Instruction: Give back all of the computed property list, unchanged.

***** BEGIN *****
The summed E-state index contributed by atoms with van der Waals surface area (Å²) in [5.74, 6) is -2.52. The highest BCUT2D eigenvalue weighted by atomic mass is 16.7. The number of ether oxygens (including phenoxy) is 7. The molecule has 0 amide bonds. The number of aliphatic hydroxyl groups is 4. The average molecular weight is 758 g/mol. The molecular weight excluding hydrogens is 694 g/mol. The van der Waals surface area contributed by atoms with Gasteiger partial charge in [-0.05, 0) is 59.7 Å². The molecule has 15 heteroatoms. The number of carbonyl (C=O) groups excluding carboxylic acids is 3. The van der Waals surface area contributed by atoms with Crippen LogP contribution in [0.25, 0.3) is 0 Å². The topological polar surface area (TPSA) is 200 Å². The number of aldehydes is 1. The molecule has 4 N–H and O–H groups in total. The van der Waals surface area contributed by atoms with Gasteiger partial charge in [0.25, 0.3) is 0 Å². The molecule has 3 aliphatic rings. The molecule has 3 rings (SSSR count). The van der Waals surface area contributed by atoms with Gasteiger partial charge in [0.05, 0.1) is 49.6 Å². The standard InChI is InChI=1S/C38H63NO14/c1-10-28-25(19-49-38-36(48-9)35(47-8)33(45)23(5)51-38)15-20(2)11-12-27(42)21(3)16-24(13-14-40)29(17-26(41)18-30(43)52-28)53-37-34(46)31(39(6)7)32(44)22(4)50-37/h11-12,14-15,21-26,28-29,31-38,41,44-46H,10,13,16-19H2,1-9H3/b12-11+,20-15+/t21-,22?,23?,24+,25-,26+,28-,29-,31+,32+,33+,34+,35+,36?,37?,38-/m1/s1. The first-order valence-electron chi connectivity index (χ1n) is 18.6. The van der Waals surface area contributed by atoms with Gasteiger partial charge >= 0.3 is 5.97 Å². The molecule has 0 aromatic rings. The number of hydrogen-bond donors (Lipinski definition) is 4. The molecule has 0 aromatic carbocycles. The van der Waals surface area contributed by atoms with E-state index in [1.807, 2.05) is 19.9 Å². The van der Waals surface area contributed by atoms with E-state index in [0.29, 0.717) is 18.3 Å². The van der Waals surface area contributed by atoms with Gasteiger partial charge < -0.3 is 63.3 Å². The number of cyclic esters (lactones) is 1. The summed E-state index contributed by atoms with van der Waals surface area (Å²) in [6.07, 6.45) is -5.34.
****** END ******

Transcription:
The summed E-state index contributed by atoms with van der Waals surface area (Å²) in [5.74, 6) is -2.52. The highest BCUT2D eigenvalue weighted by atomic mass is 16.7. The number of ether oxygens (including phenoxy) is 7. The molecule has 0 amide bonds. The number of aliphatic hydroxyl groups is 4. The average molecular weight is 758 g/mol. The molecular weight excluding hydrogens is 694 g/mol. The van der Waals surface area contributed by atoms with Gasteiger partial charge in [-0.05, 0) is 59.7 Å². The molecule has 15 heteroatoms. The number of carbonyl (C=O) groups excluding carboxylic acids is 3. The van der Waals surface area contributed by atoms with Crippen LogP contribution in [0.25, 0.3) is 0 Å². The topological polar surface area (TPSA) is 200 Å². The number of aldehydes is 1. The molecule has 4 N–H and O–H groups in total. The van der Waals surface area contributed by atoms with Gasteiger partial charge in [0.25, 0.3) is 0 Å². The molecule has 3 aliphatic rings. The molecule has 3 rings (SSSR count). The van der Waals surface area contributed by atoms with Gasteiger partial charge in [0.05, 0.1) is 49.6 Å². The standard InChI is InChI=1S/C38H63NO14/c1-10-28-25(19-49-38-36(48-9)35(47-8)33(45)23(5)51-38)15-20(2)11-12-27(42)21(3)16-24(13-14-40)29(17-26(41)18-30(43)52-28)53-37-34(46)31(39(6)7)32(44)22(4)50-37/h11-12,14-15,21-26,28-29,31-38,41,44-46H,10,13,16-19H2,1-9H3/b12-11+,20-15+/t21-,22?,23?,24+,25-,26+,28-,29-,31+,32+,33+,34+,35+,36?,37?,38-/m1/s1. The first-order valence-electron chi connectivity index (χ1n) is 18.6. The van der Waals surface area contributed by atoms with Gasteiger partial charge >= 0.3 is 5.97 Å². The molecule has 0 aromatic rings. The number of hydrogen-bond donors (Lipinski definition) is 4. The molecule has 0 aromatic carbocycles. The van der Waals surface area contributed by atoms with E-state index in [1.807, 2.05) is 19.9 Å². The van der Waals surface area contributed by atoms with E-state index in [0.29, 0.717) is 18.3 Å². The van der Waals surface area contributed by atoms with Gasteiger partial charge < -0.3 is 63.3 Å². The number of cyclic esters (lactones) is 1. The summed E-state index contributed by atoms with van der Waals surface area (Å²) in [6.07, 6.45) is -5.34.